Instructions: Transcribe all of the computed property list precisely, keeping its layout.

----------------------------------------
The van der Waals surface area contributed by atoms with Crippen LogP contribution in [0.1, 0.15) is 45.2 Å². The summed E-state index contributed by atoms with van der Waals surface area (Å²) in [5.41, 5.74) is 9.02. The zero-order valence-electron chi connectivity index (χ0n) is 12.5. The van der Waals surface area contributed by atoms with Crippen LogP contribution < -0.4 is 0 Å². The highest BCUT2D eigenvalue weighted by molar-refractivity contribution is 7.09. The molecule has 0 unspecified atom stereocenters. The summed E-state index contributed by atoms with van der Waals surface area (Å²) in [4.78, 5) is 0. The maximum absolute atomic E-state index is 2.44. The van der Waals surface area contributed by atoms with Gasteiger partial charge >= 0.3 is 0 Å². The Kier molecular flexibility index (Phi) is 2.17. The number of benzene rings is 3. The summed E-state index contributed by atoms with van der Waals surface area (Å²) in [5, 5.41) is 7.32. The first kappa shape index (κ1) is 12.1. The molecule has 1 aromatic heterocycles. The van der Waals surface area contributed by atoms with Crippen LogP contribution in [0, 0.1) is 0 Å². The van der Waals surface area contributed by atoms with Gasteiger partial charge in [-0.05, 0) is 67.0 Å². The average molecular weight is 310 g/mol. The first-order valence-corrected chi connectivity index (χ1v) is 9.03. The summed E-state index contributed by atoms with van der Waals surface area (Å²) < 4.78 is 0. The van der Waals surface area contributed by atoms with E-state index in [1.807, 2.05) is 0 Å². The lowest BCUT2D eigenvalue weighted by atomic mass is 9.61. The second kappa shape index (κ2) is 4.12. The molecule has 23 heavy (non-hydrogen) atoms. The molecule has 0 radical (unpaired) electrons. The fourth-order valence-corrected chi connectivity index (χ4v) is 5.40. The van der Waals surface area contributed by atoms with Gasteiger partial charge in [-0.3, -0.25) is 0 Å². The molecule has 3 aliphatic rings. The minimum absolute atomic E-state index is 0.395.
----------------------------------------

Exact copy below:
The van der Waals surface area contributed by atoms with Crippen LogP contribution in [0.1, 0.15) is 45.2 Å². The summed E-state index contributed by atoms with van der Waals surface area (Å²) in [5.41, 5.74) is 9.02. The zero-order valence-electron chi connectivity index (χ0n) is 12.5. The van der Waals surface area contributed by atoms with Crippen LogP contribution < -0.4 is 0 Å². The highest BCUT2D eigenvalue weighted by molar-refractivity contribution is 7.09. The molecule has 0 unspecified atom stereocenters. The summed E-state index contributed by atoms with van der Waals surface area (Å²) in [4.78, 5) is 0. The maximum absolute atomic E-state index is 2.44. The van der Waals surface area contributed by atoms with Gasteiger partial charge >= 0.3 is 0 Å². The Kier molecular flexibility index (Phi) is 2.17. The number of benzene rings is 3. The summed E-state index contributed by atoms with van der Waals surface area (Å²) in [5, 5.41) is 7.32. The first kappa shape index (κ1) is 12.1. The molecule has 1 aromatic heterocycles. The van der Waals surface area contributed by atoms with Crippen LogP contribution in [0, 0.1) is 0 Å². The van der Waals surface area contributed by atoms with Gasteiger partial charge in [-0.05, 0) is 67.0 Å². The average molecular weight is 310 g/mol. The first-order valence-corrected chi connectivity index (χ1v) is 9.03. The summed E-state index contributed by atoms with van der Waals surface area (Å²) < 4.78 is 0. The van der Waals surface area contributed by atoms with E-state index in [1.807, 2.05) is 0 Å². The lowest BCUT2D eigenvalue weighted by atomic mass is 9.61. The second kappa shape index (κ2) is 4.12. The molecule has 23 heavy (non-hydrogen) atoms. The molecule has 0 radical (unpaired) electrons. The fourth-order valence-corrected chi connectivity index (χ4v) is 5.40. The van der Waals surface area contributed by atoms with Gasteiger partial charge in [-0.3, -0.25) is 0 Å². The molecule has 3 aliphatic rings. The minimum absolute atomic E-state index is 0.395.